When he entered Morehouse College, the Rev. Lowry wanted to become a doctor, his wife said. But he soon realized a greater call to the ministry.
She learned about her husband's first churches - in Cambridge, Mass., and Augusta, Ga. She heard stories about his days as a professor and dean of men at Morehouse College, where he taught Dr. King and Lerone Bennett Jr., the longtime executive editor of Ebony Magazine.
She also found out about Rev. Lowry's trailblazing civil rights work in Florida, where he moved in 1956 to become pastor of Beulah.
She learned of others who had worked alongside him in the fight.
State Rep. Arthenia L. Joyner, a Tampa Democrat, remembers the Rev. Lowry as an organizer. Using middle and high school students, he led integration efforts at Tampa's department stores, lunch counters, beaches and other public facilities. Joyner was a junior at the old Middleton Senior High School in Tampa when she joined the sit-in movement. The Rev. Lowry told the students how to carry themselves.
"It was supposed to be done with dignity and pride," Joyner said. "We were reassured that everything would be all right. We knew that if anything happened, Rev. Lowry would be there to save us."
The Rev. Lowry put a young Olive Florene Jones in charge of organizing the 1961 program that brought Dr. King to Tampa. Bomb threats periodically interrupted the program, Jones said, but the Rev. Lowry was a rock.
"You could absolutely not defeat his spirit," said Jones, 78, who also helped organize voter registration drives under the Rev. Lowry's tutelage. "He was just indomitable."
Though the Rev. Lowry was called to lead Florida's NAACP and strategize alongside boldface names in the civil rights movement, he often rolled up his sleeves in rural Florida.
Sam Horton, president of the Hillsborough County NAACP, enlisted him to organize a chapter in the Plant City area. To protect members from persecution, the Rev. Lowry suggested they call the organization the Ridge Improvement Society, Horton said.
"It was during the time where, if your name appeared on the rolls, you were automatically fired so you had to find a way to deal with that and get the job done," Horton said. "Sometimes when you are renowned across America, you don't have time to deal with the little folks. He never forgot the little people."
When the University of South Florida opened in 1956, the Rev. Lowry encouraged black enrollment.
Years later, he pushed for diversity on campus. He also helped found the school's Institute for Black Life.
"He planted a seed of hope," said Juel Smith, the institute's founding director, "and that is so important because that seed of hope continued right up until the time he passed on."
For 16 years, he served on the Hillsborough County School Board. He was its first black member and the first black person to win a contested office in the county.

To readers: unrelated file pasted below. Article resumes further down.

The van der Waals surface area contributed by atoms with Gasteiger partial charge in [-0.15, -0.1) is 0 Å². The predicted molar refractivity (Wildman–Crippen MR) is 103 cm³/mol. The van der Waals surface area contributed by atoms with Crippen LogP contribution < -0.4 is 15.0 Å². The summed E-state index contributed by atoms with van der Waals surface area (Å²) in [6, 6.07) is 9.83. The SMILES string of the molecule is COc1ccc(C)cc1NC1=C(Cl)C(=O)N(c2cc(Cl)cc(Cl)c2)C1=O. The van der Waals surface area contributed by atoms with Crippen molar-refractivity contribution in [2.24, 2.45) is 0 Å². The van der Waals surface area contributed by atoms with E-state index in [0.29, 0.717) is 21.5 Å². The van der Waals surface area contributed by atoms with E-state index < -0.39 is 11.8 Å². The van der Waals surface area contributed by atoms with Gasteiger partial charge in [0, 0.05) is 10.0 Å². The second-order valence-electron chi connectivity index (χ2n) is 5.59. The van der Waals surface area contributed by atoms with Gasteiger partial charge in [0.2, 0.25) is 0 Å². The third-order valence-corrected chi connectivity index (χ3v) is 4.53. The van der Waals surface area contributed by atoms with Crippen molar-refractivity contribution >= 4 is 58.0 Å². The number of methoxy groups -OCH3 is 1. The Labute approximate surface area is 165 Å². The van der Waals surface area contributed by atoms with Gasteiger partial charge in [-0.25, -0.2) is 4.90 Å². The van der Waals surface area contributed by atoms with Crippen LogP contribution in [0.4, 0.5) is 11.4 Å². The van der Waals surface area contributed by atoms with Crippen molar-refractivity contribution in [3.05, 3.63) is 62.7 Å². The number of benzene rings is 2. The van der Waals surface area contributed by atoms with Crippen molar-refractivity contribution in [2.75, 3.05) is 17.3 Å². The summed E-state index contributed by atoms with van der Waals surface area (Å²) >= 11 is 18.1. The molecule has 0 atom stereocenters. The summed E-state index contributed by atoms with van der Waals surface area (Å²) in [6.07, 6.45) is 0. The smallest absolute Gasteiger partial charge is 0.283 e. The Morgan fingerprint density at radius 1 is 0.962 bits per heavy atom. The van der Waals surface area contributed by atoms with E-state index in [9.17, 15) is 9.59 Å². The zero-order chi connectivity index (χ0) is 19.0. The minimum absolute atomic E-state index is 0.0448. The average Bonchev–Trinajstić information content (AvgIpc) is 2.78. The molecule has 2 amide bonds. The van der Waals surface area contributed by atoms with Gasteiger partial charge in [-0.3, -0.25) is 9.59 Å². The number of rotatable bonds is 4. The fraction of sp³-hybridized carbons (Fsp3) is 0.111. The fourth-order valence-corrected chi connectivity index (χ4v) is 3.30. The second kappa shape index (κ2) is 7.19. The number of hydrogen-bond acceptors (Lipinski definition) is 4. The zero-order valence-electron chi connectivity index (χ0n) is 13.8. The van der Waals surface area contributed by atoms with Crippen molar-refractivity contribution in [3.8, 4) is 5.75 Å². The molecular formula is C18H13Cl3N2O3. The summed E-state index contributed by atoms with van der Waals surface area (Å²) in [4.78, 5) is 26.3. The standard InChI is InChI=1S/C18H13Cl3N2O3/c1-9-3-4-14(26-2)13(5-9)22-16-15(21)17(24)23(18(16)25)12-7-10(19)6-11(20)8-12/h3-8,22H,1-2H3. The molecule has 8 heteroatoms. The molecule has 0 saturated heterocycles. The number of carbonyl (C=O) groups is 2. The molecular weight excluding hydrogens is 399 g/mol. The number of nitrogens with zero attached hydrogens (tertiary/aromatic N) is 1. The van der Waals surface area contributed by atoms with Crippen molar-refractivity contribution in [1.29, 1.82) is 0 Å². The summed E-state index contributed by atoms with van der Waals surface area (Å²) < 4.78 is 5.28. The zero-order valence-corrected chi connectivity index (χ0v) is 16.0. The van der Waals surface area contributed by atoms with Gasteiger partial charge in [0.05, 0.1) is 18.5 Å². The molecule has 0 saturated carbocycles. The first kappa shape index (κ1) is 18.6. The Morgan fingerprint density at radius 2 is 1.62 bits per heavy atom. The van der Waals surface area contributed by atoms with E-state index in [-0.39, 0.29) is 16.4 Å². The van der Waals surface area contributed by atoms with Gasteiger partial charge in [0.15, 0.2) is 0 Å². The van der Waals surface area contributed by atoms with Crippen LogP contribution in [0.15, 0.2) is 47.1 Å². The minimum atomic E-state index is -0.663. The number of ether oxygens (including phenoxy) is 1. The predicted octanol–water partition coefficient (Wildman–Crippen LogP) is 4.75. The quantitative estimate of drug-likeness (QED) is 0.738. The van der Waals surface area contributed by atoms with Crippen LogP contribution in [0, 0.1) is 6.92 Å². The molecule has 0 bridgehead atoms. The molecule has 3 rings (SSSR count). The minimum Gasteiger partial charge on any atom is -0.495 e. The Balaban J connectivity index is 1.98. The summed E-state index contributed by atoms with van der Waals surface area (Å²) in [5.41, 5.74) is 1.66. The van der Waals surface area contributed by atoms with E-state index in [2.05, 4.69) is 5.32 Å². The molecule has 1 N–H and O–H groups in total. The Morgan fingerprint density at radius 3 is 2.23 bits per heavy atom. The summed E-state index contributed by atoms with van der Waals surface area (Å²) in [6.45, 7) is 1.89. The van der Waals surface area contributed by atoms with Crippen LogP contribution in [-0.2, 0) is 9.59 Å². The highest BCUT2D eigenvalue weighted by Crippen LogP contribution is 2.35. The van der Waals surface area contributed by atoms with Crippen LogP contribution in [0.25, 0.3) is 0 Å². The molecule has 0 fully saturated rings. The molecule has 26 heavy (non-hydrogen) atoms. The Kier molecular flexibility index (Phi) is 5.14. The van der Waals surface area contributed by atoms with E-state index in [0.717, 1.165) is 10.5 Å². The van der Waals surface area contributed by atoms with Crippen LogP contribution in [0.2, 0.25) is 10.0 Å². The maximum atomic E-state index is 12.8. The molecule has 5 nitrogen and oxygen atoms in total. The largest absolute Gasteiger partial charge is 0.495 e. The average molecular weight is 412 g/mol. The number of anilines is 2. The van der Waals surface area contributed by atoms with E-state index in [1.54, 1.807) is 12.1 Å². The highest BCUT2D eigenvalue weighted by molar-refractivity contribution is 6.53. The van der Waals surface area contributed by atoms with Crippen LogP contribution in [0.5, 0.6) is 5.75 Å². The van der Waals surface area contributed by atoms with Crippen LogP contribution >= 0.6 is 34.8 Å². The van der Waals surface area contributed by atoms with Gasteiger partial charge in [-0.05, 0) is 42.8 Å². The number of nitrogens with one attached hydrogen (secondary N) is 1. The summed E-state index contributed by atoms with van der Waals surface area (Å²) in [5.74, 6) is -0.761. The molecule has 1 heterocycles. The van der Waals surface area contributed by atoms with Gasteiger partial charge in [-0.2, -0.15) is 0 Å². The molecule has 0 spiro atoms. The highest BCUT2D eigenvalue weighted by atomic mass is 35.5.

Were it not for Rev. Lowry, Doris Ross Reddick is certain she would never have served on the School Board. Reddick became the second black board member when Rev. Lowry retired in 1992.
"He said, "You're going to have to do a lot of reading,"' Reddick said. "And, "You're going to have to look at things very logically and consider everybody, not just one group of people."'
It would be years before the Rev. Lowry would share the fullness of his experiences with his new bride. What little she knew when she met him convinced her that she could not marry a man of such great stature. She worried that people would question their age difference.
But he was persistent.
They spent the Rev. Lowry's final years together agitating for change and social justice, albeit a little more quietly than in his heyday. They visited churches around the country and encouraged ministers. They traveled. He used a scooter to ride through the hallways at the Orient Road Jail where he counseled inmates. In April, he preached his last sermon, a 45-minute talk at his former Augusta church on the importance of economic empowerment and home ownership, his wife said.
From time to time, the Rev. Lowry would talk about his death. He told her she would have to be strong. He wanted a cherry-wood casket. He had a list of people who should speak at his funeral.
She spent last Saturday morning with her head on her husband's still heart, clinging to the last of his warmth.
Since then, she has been carrying out his wishes.
She laid out his clothes one last time and, this afternoon, will face the world without him. His presence made her feel elegant.
Later, she will unlock his study and open her soul to their memories - the special dinners, the surprise Valentine's gifts and their final conversation.
For now, she gives him back to the community.
Beulah seats 1,200 people. She ordered 2,000 programs.
"Of course, I do feel kind of lost," she said. "But I have to pick up. I have to do what he says. That's the way it is.
"Rev. Lowry says, "You still have to do God's work whether it's rain or shine."'
Information from A. Leon Lowry, Sr. A Warrior In The Vineyard by Peggy M. Peterman was used in this report. Times news researcher Cathy Wos also contributed. Sherri Day can be reached at 813 226-3405 or email@example.com